Leading to Modulation
Wow, this is going to get really intense. I believe the most confusing component of music is chord and scale substitution. I receive questions all the time wondering if you should or should not switch scales while improvising? Switching scales while improvising or writing a master piece, will come in time. It's like a weight lifter slowly increasing the weight to lift. It all depends on how far you would like to advance. If you like the sound of blues, then you may be happy playing the standard 12 bar blues. Or if you like the heavy metal sound and all the obscure scales you will achieve that sound. I personally like to play them all. It is a mood driven habit. If I have a few brews and got stuck in traffic, I crank out some heavy music. But, knowing how to play, is the main objective here. If you don't understand music, then you can't express your feelings. Or at least on the guitar.
From the beginning of these lessons I've stated that I do nothing the conventional way. I have always been a rebel and not much of a follower. So, once again I will explain music from my point of view. It may not be the point of view of scholars, I didn't learn the way they did. I don't play the way they play. I only care about giving everyone the opportunity to learn. If I can spark an interest and help, then I have achieved my goal. I will make a difference, so you can.
These next few chapters are going to take some time to finish. Along the way, I will give you ideas to ponder and assignments to complete. It's up to you to do them. I can explain these topics with large words, which in turn would require you to have your dictionary handy, but I am not here to impress you and more than likely can't anyway.
Modulation is way of combining scales like a road map to create a harmonic or pleasing tonal creation. If your ears don't like it, many others won't either. The illustration below shows the major keys on the left and each note and chord of that particular key. You should know how to construct the Major keys by now. If not, you may need to go back and review that chapter. By the way, consider the definition of the major key to be a TONAL CENTER, or a starting point. If the music you're playing is signatured with 1 #, then it is based in the key of G major. Look below at the key of G major and find that one #. This sharp is the F#. The key of A has 3 sharps, check that out.
You should also know that G major is the only major key or scale with 1 sharp, check out key signatures. However, the relative minor to each major key shares the same signature. Look below at the key of G and find the Em. The Em is relative to G major. The Em scale shares the same exact signature. Both of these scales have 1#.
key of G: G, A, B, C, D, E, F#, G -------------- Em scale or Aeolian, E, F#, G, A, B, C, D, E
The Em scale and all relative minor scales are called the natural minor. The Em scale is also called the Aeolian mode. The Aeolian mode is the relative minor to the major key it is in. In the key of C major, the Am is the relative or natural minor and will always be the sixth degree of the major key. There are a number of different scales out there, but for the moment we will only concentrate on the major keys and the diatonic chords within each key. Diatonic means, the notes within the key. Each of the chords listed below in each key are diatonic triads. A triad is a 3 note chord. Remember, the major, minor and diminished chords are built upward in thirds. Also remember that every major key has 3 Major, 3 minor and 1 diminished chord.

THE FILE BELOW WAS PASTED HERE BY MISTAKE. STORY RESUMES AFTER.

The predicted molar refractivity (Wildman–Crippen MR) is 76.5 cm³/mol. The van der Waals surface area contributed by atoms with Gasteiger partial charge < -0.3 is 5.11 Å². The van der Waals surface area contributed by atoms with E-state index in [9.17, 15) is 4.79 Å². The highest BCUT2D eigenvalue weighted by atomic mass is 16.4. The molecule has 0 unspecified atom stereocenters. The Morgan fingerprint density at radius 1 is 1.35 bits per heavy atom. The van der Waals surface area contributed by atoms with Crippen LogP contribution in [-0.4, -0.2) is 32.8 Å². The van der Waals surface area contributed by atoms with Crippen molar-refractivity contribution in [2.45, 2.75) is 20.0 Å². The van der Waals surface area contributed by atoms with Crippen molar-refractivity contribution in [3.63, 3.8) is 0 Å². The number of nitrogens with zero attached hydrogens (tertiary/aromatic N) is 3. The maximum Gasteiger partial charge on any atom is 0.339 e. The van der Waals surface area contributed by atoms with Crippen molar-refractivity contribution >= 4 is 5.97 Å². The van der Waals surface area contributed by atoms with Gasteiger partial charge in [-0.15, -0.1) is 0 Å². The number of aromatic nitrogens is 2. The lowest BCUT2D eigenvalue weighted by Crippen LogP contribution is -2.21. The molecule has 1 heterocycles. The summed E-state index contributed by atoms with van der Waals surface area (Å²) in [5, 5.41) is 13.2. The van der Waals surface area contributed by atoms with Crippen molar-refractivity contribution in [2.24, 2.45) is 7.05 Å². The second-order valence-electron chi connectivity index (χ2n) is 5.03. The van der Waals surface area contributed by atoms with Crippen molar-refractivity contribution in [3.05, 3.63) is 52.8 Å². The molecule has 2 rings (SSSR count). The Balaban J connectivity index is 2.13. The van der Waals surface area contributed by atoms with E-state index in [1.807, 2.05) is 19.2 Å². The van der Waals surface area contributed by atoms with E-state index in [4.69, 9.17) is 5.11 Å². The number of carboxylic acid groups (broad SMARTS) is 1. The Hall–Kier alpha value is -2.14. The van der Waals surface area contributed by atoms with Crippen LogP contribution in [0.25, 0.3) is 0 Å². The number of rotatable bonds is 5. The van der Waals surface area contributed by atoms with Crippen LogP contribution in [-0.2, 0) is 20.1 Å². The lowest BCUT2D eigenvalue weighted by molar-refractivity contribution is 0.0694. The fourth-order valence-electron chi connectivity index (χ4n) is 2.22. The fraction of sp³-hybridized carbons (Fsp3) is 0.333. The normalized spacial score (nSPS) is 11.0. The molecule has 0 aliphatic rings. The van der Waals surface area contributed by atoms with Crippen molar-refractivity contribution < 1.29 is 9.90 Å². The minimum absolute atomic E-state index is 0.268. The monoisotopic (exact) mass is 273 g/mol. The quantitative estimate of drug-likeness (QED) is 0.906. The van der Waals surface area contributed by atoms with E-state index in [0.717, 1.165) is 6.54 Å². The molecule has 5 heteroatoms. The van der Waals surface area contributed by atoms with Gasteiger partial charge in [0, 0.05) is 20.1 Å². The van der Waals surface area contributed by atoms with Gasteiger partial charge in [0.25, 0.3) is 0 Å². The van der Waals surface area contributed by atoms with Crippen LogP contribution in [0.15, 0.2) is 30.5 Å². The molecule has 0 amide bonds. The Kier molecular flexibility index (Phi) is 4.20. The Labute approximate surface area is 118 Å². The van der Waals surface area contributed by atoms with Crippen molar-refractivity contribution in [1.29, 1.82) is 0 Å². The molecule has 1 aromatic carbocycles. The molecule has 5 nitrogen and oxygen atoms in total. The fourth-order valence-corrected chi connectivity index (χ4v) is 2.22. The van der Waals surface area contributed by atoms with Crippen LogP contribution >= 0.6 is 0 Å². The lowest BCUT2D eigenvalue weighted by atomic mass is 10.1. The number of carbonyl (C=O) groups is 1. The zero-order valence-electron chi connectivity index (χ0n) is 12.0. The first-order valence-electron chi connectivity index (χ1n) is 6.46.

I will give a basic understanding of each chord and its purpose. There are three basic chord sounds in every key. These sounds are as follows. Tonic, sub dominate and Dominant. Each of these are illustrated with the colors blue, white and red.
Notice the chords that are under the blue boxes. Each of these chords are referred to as tonic chords. The definition of tonic means the first note or keynote of the diatonic scale. The I, iiim and vim all can produce a tonic sound. The iim and the IV produce the sub dominant sound and the V and VII produce the Dominate sound. Each of these sounds must be experimented with to see how they all relate to each other. To see how these chords and notes relate to each other we need to learn the definition for Cadence.
What does cadence mean? The dictionary refers to this word as, Inflection or modulation in tone. A simpler definition to cadence is, any rhythmic flow of sound or the harmonic ending, final trill of a phrase or movement. There are two types of cadence that I would like to explain. The first cadence explained will be the Authentic cadence. This will be illustrated as the progression I, V, I or C, G, C. There is also a combined authentic cadence, I, VI, V, I. The second cadence is the Plagal cadence. The meaning of Plagal is, the sub dominant chord immediately preceding the tonic chord. Or, with its keynote in the middle of the compass, as a mode. You really need to print out this table to have instant access to all of the major keys, chords and modes.
To better understand this we need to construct a chord sequence. In major keys this sequence can be,
example in C: (I IV I) or (C F C). Check this sequence out below in the key of C major below. There's also one more sequence that is referred to the Authentic cadence, (I, iim, V, I), (C, Dm, G and C). Play each of these progressions and listen to how they resolve back to the C or tonic chord.
There are also other technical names for each note of the major key and here they are. We will incorporate these soon. Each major key is numbered below and listed as tonic subdominant and dominant.
It' a good idea to print out this table for quick reference to each major key and all the chords and modes. You do not have permission to view this content
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